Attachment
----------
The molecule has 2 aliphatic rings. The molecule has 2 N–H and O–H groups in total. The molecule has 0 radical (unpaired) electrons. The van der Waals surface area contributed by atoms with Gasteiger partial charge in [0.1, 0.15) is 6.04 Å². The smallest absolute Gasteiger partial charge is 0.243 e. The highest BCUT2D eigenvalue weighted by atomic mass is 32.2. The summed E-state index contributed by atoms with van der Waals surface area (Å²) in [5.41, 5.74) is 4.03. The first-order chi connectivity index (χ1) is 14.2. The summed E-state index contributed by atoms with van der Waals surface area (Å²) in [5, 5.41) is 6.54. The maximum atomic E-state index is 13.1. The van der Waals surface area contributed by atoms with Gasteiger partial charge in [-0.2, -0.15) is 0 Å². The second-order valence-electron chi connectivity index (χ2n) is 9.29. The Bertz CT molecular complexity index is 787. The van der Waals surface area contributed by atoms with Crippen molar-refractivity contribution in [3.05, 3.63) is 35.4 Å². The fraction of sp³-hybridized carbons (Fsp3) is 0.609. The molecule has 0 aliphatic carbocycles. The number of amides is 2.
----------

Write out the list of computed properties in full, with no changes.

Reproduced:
The molecule has 2 aliphatic rings. The molecule has 2 N–H and O–H groups in total. The molecule has 0 radical (unpaired) electrons. The van der Waals surface area contributed by atoms with Gasteiger partial charge in [0.1, 0.15) is 6.04 Å². The smallest absolute Gasteiger partial charge is 0.243 e. The highest BCUT2D eigenvalue weighted by atomic mass is 32.2. The summed E-state index contributed by atoms with van der Waals surface area (Å²) in [5.41, 5.74) is 4.03. The first-order chi connectivity index (χ1) is 14.2. The summed E-state index contributed by atoms with van der Waals surface area (Å²) in [5, 5.41) is 6.54. The maximum atomic E-state index is 13.1. The van der Waals surface area contributed by atoms with Gasteiger partial charge in [-0.2, -0.15) is 0 Å². The second-order valence-electron chi connectivity index (χ2n) is 9.29. The Bertz CT molecular complexity index is 787. The van der Waals surface area contributed by atoms with Crippen molar-refractivity contribution in [3.05, 3.63) is 35.4 Å². The fraction of sp³-hybridized carbons (Fsp3) is 0.609. The molecule has 0 aliphatic carbocycles. The number of amides is 2.